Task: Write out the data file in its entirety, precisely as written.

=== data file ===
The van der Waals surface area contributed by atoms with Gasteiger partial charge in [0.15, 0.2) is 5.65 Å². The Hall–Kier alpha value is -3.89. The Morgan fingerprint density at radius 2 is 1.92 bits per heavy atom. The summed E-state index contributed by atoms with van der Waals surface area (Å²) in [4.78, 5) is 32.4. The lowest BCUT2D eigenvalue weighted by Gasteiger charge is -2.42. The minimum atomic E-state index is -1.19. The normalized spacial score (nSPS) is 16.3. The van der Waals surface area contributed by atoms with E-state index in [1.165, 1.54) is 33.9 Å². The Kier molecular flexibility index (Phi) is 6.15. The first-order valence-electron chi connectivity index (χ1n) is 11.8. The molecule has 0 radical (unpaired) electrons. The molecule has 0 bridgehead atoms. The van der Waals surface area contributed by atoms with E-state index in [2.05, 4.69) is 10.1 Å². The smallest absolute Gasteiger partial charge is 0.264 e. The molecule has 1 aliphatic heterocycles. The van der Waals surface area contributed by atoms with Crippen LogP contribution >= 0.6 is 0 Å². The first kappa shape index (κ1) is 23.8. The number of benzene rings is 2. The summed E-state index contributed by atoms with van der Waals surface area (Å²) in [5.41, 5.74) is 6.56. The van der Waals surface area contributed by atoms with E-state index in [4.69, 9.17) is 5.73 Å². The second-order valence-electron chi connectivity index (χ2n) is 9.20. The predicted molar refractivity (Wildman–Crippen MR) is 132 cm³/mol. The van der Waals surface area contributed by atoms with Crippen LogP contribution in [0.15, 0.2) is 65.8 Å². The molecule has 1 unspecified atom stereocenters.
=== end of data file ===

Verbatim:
The van der Waals surface area contributed by atoms with Gasteiger partial charge in [0.15, 0.2) is 5.65 Å². The Hall–Kier alpha value is -3.89. The Morgan fingerprint density at radius 2 is 1.92 bits per heavy atom. The summed E-state index contributed by atoms with van der Waals surface area (Å²) in [4.78, 5) is 32.4. The lowest BCUT2D eigenvalue weighted by Gasteiger charge is -2.42. The minimum atomic E-state index is -1.19. The normalized spacial score (nSPS) is 16.3. The van der Waals surface area contributed by atoms with E-state index in [1.165, 1.54) is 33.9 Å². The Kier molecular flexibility index (Phi) is 6.15. The first-order valence-electron chi connectivity index (χ1n) is 11.8. The molecule has 0 radical (unpaired) electrons. The molecule has 0 bridgehead atoms. The van der Waals surface area contributed by atoms with E-state index in [2.05, 4.69) is 10.1 Å². The smallest absolute Gasteiger partial charge is 0.264 e. The molecule has 1 aliphatic heterocycles. The van der Waals surface area contributed by atoms with Crippen LogP contribution >= 0.6 is 0 Å². The first kappa shape index (κ1) is 23.8. The number of benzene rings is 2. The summed E-state index contributed by atoms with van der Waals surface area (Å²) in [5.41, 5.74) is 6.56. The van der Waals surface area contributed by atoms with E-state index in [4.69, 9.17) is 5.73 Å². The second-order valence-electron chi connectivity index (χ2n) is 9.20. The predicted molar refractivity (Wildman–Crippen MR) is 132 cm³/mol. The van der Waals surface area contributed by atoms with Crippen LogP contribution in [0.15, 0.2) is 65.8 Å². The molecule has 1 unspecified atom stereocenters.